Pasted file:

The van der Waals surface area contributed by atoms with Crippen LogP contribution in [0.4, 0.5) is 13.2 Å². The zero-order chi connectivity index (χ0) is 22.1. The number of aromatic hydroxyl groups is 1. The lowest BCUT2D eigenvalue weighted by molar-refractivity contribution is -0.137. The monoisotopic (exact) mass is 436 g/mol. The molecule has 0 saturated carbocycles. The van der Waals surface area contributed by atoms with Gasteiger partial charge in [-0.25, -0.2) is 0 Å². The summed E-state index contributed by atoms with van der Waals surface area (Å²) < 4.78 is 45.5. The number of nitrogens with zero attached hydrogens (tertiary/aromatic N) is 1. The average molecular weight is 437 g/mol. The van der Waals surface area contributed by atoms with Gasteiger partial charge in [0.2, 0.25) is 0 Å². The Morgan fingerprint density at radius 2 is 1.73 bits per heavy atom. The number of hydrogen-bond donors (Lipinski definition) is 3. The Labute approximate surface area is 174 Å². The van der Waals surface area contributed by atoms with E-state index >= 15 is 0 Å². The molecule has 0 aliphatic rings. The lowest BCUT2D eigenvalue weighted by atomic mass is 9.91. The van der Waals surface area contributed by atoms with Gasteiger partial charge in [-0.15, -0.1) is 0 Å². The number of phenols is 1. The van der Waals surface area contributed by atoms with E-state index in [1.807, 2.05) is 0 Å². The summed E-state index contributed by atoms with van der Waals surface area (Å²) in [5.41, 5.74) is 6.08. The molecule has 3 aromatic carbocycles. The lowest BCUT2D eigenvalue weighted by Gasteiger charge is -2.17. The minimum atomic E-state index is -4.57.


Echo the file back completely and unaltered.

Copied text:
The van der Waals surface area contributed by atoms with Crippen LogP contribution in [0.4, 0.5) is 13.2 Å². The zero-order chi connectivity index (χ0) is 22.1. The number of aromatic hydroxyl groups is 1. The lowest BCUT2D eigenvalue weighted by molar-refractivity contribution is -0.137. The monoisotopic (exact) mass is 436 g/mol. The molecule has 0 saturated carbocycles. The van der Waals surface area contributed by atoms with Gasteiger partial charge in [-0.25, -0.2) is 0 Å². The summed E-state index contributed by atoms with van der Waals surface area (Å²) < 4.78 is 45.5. The number of nitrogens with zero attached hydrogens (tertiary/aromatic N) is 1. The average molecular weight is 437 g/mol. The van der Waals surface area contributed by atoms with Gasteiger partial charge in [0.2, 0.25) is 0 Å². The Morgan fingerprint density at radius 2 is 1.73 bits per heavy atom. The number of hydrogen-bond donors (Lipinski definition) is 3. The Labute approximate surface area is 174 Å². The van der Waals surface area contributed by atoms with E-state index >= 15 is 0 Å². The molecule has 0 aliphatic rings. The lowest BCUT2D eigenvalue weighted by atomic mass is 9.91. The van der Waals surface area contributed by atoms with Gasteiger partial charge in [-0.15, -0.1) is 0 Å². The number of phenols is 1. The van der Waals surface area contributed by atoms with E-state index in [1.807, 2.05) is 0 Å². The summed E-state index contributed by atoms with van der Waals surface area (Å²) in [5.41, 5.74) is 6.08. The molecule has 3 aromatic carbocycles. The lowest BCUT2D eigenvalue weighted by Gasteiger charge is -2.17. The minimum atomic E-state index is -4.57.